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Designer Baskets, Inc v.

Air Sea Transport


Facts:

DBI is a domestic corporation engaged in the production of housewares and


handicraft items for export.
In October 1995, Ambiente, a foreign-based company, ordered from DBI 223
cartons of assorted wooden items.
Ambiente designated ACCLI as the forwarding agent that will ship out its
order from the Philippines to the United States. ACCLI is a domestic
corporation acting as agent of ASTI, a US based corporation engaged in
carrier transport business, in the Philippines.
On January 7, 1996, DBI delivered the shipment to ACCLI for sea transport
from Manila and delivery to Ambiente. To acknowledge receipt and to serve
as the contract of sea carriage, ACCLI issued to DBI triplicate copies of ASTI
Bill of Lading. DBI retained possession of the originals of the bills of lading
pending the payment of the goods by Ambiente.
On January 23, 1996, Ambiente and ASTI entered into an Indemnity
Agreement. Under the Agreement, Ambiente obligated ASTI to deliver the
shipment to it or to its order without the surrender of the relevant bill(s) of
lading due to the non-arrival or loss thereof. In exchange, Ambiente
undertook to indemnify and hold ASTI and its agent free from any liability as
a result of the release of the shipment. Thereafter, ASTI released the
shipment to Ambiente without the knowledge of DBI, and without it receiving
payment for the total cost of the shipment.
DBI then made several demands to Ambiente for the payment of the
shipment, but to no avail. Thus, on October 7, 1996, DBI filed the Original
Complaint against ASTI, ACCLI and ACCLIs incorporators-stockholders
DBI claimed that under Bill of Lading is to release and deliver the
cargo/shipment to the consignee, x x x, only after the original copy or copies
of [the] Bill of Lading is or are surrendered to them; otherwise, they become
liable to the shipper for the value of the shipment. DBI also averred that
ACCLI should be jointly and severally liable with its codefendants because
ACCLI failed to register ASTI as a foreign corporation doing business in the
Philippines. In addition, ACCLI failed to secure a license to act as agent of
ASTI.

Issue: WON ASTI, ACCLI, and Ambiente are solidarily liable to DBI for the value of the
shipment.

Held:
Petition Denied.
1) A common carrier may release the goods to the consignee even
without the surrender of the bill of lading.
The general rule is that upon receipt of the goods, the consignee surrenders the bill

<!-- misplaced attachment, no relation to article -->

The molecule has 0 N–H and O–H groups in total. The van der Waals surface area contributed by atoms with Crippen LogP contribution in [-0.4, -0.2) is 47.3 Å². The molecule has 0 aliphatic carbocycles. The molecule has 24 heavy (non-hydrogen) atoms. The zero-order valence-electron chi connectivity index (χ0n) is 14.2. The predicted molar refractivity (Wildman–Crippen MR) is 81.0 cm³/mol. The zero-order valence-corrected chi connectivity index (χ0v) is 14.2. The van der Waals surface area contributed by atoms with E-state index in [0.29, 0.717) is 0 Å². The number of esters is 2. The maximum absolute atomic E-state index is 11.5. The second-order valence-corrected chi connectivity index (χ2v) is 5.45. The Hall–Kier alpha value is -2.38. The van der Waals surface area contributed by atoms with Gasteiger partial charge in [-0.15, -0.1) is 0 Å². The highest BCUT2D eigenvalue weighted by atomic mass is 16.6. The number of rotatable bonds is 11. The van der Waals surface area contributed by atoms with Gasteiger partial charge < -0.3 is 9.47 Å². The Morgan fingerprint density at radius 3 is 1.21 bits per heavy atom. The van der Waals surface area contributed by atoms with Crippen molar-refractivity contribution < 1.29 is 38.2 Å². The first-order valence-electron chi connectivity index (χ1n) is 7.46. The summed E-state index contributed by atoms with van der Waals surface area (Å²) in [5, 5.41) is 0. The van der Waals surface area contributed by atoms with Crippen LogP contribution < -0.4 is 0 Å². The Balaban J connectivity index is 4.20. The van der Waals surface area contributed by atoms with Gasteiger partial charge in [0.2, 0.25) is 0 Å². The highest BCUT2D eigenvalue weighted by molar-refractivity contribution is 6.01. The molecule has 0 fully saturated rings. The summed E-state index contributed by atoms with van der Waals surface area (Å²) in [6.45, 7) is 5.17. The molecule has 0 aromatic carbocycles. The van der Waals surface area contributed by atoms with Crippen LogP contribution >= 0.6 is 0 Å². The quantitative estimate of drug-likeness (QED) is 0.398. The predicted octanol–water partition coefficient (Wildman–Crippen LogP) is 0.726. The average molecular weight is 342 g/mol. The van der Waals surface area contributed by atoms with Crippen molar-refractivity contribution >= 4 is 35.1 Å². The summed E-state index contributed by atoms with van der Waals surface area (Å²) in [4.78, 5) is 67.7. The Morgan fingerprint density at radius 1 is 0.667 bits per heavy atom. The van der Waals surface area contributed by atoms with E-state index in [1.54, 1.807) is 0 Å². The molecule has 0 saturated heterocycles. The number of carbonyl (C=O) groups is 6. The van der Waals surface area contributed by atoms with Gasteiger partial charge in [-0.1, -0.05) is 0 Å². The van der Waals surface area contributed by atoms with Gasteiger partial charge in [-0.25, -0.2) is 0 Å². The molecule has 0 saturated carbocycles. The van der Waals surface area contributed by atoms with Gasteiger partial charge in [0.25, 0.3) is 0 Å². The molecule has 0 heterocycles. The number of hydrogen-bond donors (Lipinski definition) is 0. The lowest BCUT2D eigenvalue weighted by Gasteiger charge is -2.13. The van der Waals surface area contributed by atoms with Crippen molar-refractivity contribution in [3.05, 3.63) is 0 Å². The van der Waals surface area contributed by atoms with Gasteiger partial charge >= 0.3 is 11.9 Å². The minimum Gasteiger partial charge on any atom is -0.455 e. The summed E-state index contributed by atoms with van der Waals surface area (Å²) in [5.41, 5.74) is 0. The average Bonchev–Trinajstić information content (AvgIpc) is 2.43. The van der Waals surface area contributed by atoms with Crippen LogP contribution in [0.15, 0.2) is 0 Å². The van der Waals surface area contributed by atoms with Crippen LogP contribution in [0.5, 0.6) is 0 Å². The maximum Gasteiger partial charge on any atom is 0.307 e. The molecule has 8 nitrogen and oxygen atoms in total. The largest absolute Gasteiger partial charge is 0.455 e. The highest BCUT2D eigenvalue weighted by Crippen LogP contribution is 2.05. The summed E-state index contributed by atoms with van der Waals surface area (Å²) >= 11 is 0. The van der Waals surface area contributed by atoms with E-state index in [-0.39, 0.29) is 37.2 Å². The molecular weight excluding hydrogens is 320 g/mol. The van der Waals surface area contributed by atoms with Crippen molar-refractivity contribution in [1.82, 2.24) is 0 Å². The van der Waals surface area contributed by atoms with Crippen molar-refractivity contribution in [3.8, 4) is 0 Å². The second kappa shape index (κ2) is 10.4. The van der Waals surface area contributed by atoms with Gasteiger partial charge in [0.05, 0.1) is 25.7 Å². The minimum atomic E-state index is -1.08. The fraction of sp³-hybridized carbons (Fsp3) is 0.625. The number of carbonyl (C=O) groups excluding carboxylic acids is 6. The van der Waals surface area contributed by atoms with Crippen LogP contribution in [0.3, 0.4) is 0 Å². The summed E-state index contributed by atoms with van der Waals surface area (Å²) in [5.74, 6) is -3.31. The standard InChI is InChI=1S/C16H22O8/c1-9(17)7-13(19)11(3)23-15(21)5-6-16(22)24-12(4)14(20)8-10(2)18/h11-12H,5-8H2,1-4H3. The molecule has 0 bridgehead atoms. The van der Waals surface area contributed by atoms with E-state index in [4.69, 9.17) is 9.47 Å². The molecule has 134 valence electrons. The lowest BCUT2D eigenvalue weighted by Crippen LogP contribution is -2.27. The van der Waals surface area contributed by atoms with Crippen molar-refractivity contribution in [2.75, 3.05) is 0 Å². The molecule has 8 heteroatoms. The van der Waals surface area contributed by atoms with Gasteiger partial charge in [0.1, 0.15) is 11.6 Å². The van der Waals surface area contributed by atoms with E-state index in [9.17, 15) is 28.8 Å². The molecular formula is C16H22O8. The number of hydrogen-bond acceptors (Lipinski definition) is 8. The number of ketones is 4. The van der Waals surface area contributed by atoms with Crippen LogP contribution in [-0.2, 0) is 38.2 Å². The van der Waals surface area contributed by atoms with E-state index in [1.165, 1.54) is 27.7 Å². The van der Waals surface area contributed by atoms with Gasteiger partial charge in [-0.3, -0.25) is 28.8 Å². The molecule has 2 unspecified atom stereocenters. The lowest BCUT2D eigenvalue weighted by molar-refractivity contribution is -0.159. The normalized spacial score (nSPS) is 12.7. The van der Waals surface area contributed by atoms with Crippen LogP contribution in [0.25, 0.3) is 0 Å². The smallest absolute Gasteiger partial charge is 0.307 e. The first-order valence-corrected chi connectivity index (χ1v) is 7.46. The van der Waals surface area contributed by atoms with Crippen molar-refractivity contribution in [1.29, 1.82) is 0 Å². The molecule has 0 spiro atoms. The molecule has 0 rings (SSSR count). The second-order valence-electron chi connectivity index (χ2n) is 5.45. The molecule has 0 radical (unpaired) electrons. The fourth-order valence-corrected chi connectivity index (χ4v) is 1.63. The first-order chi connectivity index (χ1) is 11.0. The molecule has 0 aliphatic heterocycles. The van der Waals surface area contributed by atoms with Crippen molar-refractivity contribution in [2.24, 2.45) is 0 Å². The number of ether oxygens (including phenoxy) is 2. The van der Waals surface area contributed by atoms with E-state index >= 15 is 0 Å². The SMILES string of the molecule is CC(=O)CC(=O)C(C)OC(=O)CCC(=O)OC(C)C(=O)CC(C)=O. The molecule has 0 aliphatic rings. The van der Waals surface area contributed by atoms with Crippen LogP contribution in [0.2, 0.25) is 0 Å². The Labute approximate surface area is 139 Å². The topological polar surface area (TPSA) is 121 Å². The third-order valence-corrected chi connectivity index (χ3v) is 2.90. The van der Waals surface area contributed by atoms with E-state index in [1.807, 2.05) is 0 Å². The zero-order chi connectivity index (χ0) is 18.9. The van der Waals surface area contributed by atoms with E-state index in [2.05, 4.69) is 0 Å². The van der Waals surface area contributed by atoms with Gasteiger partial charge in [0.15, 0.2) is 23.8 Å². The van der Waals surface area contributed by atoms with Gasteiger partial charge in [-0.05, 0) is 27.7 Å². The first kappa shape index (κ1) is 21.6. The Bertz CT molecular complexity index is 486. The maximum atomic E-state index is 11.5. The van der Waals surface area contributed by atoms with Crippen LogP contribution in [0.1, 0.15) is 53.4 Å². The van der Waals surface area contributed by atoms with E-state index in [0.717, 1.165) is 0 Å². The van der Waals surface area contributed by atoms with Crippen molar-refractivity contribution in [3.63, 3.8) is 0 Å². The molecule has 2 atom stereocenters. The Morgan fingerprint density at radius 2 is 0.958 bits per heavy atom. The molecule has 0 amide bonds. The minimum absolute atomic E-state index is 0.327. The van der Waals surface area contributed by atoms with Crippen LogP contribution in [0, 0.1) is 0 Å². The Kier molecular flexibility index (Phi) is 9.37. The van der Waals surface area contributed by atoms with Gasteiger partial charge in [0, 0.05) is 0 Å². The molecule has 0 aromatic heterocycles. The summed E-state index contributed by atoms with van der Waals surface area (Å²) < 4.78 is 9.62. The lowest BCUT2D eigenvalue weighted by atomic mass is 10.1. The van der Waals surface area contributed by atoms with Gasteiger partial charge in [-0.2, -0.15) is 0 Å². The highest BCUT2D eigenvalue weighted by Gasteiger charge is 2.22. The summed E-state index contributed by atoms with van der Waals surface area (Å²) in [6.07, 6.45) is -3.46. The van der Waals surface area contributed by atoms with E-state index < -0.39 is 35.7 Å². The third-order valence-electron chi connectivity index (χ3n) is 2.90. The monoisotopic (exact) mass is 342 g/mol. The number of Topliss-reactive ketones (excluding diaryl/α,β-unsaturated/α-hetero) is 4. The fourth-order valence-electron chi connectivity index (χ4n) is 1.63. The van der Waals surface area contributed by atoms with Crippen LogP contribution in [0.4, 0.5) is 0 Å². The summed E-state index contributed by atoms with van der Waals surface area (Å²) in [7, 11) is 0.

of lading to the carrier and their respective obligations are considered canceled. The
law, however, provides two exceptions where the goods may be released without
the surrender of the bill of lading because the consignee can no longer return it.
These exceptions are when the bill of lading gets lost or for other cause. In either
case, the consignee must issue a receipt to the carrier upon the release of the
goods. Such receipt shall produce the same effect as the surrender of the bill of
lading.
We have already ruled that the non-surrender of the original bill of lading does not
violate the carriers duty of extraordinary diligence over the goods (Republic v.
Lorenzo Shipping Corporation). Thus, we held that the surrender of the original bill
of lading is not a condition precedent for a common carrier to be discharged of its
contractual obligation.
Clearly, law and jurisprudence is settled that the surrender of the original bill of
lading is not absolute; that in case of loss or any other cause, a common carrier
may release the goods to the consignee even without it.
2) Articles 1733, 1734, and 1735 of the Civil Code are not applicable.
Articles 1733, 1734, and 1735 speak of the common carrier's responsibility over the
goods. They refer to the general liability of common carriers in case of loss,
destruction or deterioration of goods and the presumption of negligence against
them.
The applicable provision instead is Article 353 of the Code of Commerce, the Article
allows the release of the goods to the consignee even without his surrender of the
original bill of lading. In such case, the duty of the carrier to exercise extraordinary
diligence is not violated. Nothing, therefore, prevented the consignee and the
carrier to enter into an indemnity agreement of the same nature as the one they
entered here. No law or public policy is contravened upon its execution.
3) Article 1503 of the Civil Code does not apply to contracts for
carriage of goods.
Articles 1523 and 1503, , refer to a contract of sale between a seller and a buyer. In
particular, they refer to who between the seller and the buyer has the right of

possession or ownership over the goods subject of the sale. Articles 1523 and 1503
do not apply to a contract of carriage between the shipper and the common carrier.